The meteorological department in Islamabad has announced that climate change will strongly impact spring in Pakistan. The highest temperature recorded in the capital in March was 25 degrees Celsius. It is expected that spring will cease to exist in the future. What does this mean for our future?
This much-needed, albeit late, warning is crucial to push the government to introduce legislation and the public to take immediate action. There is a lack of media coverage and discussion on the matter. Though Pakistan itself contributes to only one percent of global warming, it will be one of the first and hardest-hit countries of the global south – with Bangladesh already affected by the rapid rise in sea level and flooding.
The increase in global temperatures is likely to be between two to 5.4 degrees Celsius over the next century. An increase of 0.8 degree Celsius over the last year speaks volumes about the steady rise in global temperatures. The top 10 warmest years occurred after 1990. This coincided with the economic and technologic boom, with annual increases in precipitation, snowfall and record-breaking temperatures.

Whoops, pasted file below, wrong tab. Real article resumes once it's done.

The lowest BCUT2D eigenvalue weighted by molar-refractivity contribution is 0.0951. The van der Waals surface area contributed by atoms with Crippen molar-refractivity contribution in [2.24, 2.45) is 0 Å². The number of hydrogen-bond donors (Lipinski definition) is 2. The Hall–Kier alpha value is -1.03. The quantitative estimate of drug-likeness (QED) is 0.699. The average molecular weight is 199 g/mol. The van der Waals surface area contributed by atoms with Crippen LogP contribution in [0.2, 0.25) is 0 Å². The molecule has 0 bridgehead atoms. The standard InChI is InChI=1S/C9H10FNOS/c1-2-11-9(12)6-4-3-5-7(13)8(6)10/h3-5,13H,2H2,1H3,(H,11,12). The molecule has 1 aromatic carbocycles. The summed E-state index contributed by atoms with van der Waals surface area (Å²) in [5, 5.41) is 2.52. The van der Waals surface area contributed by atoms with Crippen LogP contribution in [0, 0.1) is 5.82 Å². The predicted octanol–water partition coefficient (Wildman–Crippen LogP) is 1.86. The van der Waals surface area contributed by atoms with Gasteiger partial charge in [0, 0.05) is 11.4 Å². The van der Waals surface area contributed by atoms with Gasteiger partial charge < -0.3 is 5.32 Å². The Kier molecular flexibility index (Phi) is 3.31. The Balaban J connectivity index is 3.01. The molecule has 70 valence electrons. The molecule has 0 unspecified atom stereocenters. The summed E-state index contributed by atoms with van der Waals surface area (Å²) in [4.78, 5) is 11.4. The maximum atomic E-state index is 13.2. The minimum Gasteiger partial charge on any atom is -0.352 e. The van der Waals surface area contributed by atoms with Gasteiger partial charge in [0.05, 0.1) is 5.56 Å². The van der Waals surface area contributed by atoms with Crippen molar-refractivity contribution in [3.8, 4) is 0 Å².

Those who argue that the recent hailstorm in Lahore or the snowfall in Murree is proof enough to deny the existence of global warming, could not be more deluded. Global warming does not only mean an increase in temperatures. Instead, it denotes a change in the system of the natural weather pattern – hence the term ‘climate change’. Intense, erratic and previously unobserved cyclones and storms are clear-cut signs that there is a change in the system.
The dreadful floods of 2010, 2014 and 2015 in Pakistan bear testament to this belief. Such calamitous floods have not occurred in the nation’s history. Tharparkar has been experiencing a prolonged drought for the past three years that has claimed many lives – primarily those of malnourished children (official statistics on the matter remain unavailable). The trouble does not end there. These catastrophes destroy crops, decrease the availability of hygienic water, kill both people and animals and begin the onset of disease.
Pakistan is home to an estimated 190 million people, according to the UN, and its population is growing at an annual rate of 1.89 percent. As the population increased, more demands will be imposed on finite and depleting resources. Cities of Pakistan are expanding and the urban sprawl has exacerbated pollution levels, deforestation, habitat fragmentation and increased demands on energy reserves.
Around 80 percent of the electricity in Pakistan is provided by burning fossil fuels such as oil and gas. Not only are these reserves being exhausted but the problem is also being further aggravated. Increased fossil fuel combustion adds to greenhouse gas emissions. Air conditioners and the gaseous spew emitted from generators also add to these emissions. Increased heatwaves create a greater demand for energy consumption which subsequently leads to greater demands for the main sources of energy in the country: oil and gas.